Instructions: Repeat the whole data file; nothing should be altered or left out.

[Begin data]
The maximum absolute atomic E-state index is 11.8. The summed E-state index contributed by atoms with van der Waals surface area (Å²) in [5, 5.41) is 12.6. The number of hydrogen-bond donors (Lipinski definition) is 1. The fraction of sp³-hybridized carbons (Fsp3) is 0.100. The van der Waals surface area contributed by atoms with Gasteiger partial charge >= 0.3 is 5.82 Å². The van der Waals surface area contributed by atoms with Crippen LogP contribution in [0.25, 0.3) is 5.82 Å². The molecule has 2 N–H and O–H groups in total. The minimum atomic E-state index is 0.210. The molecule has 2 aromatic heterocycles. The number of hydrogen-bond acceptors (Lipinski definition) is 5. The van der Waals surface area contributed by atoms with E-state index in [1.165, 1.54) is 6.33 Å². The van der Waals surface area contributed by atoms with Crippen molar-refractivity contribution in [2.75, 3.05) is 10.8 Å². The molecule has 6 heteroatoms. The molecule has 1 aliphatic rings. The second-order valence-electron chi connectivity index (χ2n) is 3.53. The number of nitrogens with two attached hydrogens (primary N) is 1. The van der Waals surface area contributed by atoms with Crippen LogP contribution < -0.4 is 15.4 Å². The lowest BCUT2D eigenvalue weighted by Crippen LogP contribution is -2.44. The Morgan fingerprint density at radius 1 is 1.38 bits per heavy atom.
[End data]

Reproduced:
The maximum absolute atomic E-state index is 11.8. The summed E-state index contributed by atoms with van der Waals surface area (Å²) in [5, 5.41) is 12.6. The number of hydrogen-bond donors (Lipinski definition) is 1. The fraction of sp³-hybridized carbons (Fsp3) is 0.100. The van der Waals surface area contributed by atoms with Gasteiger partial charge >= 0.3 is 5.82 Å². The van der Waals surface area contributed by atoms with Crippen LogP contribution in [0.25, 0.3) is 5.82 Å². The molecule has 2 N–H and O–H groups in total. The minimum atomic E-state index is 0.210. The molecule has 2 aromatic heterocycles. The number of hydrogen-bond acceptors (Lipinski definition) is 5. The van der Waals surface area contributed by atoms with E-state index in [1.165, 1.54) is 6.33 Å². The van der Waals surface area contributed by atoms with Crippen molar-refractivity contribution in [2.75, 3.05) is 10.8 Å². The molecule has 6 heteroatoms. The molecule has 1 aliphatic rings. The second-order valence-electron chi connectivity index (χ2n) is 3.53. The number of nitrogens with two attached hydrogens (primary N) is 1. The van der Waals surface area contributed by atoms with Crippen LogP contribution < -0.4 is 15.4 Å². The lowest BCUT2D eigenvalue weighted by Crippen LogP contribution is -2.44. The Morgan fingerprint density at radius 1 is 1.38 bits per heavy atom.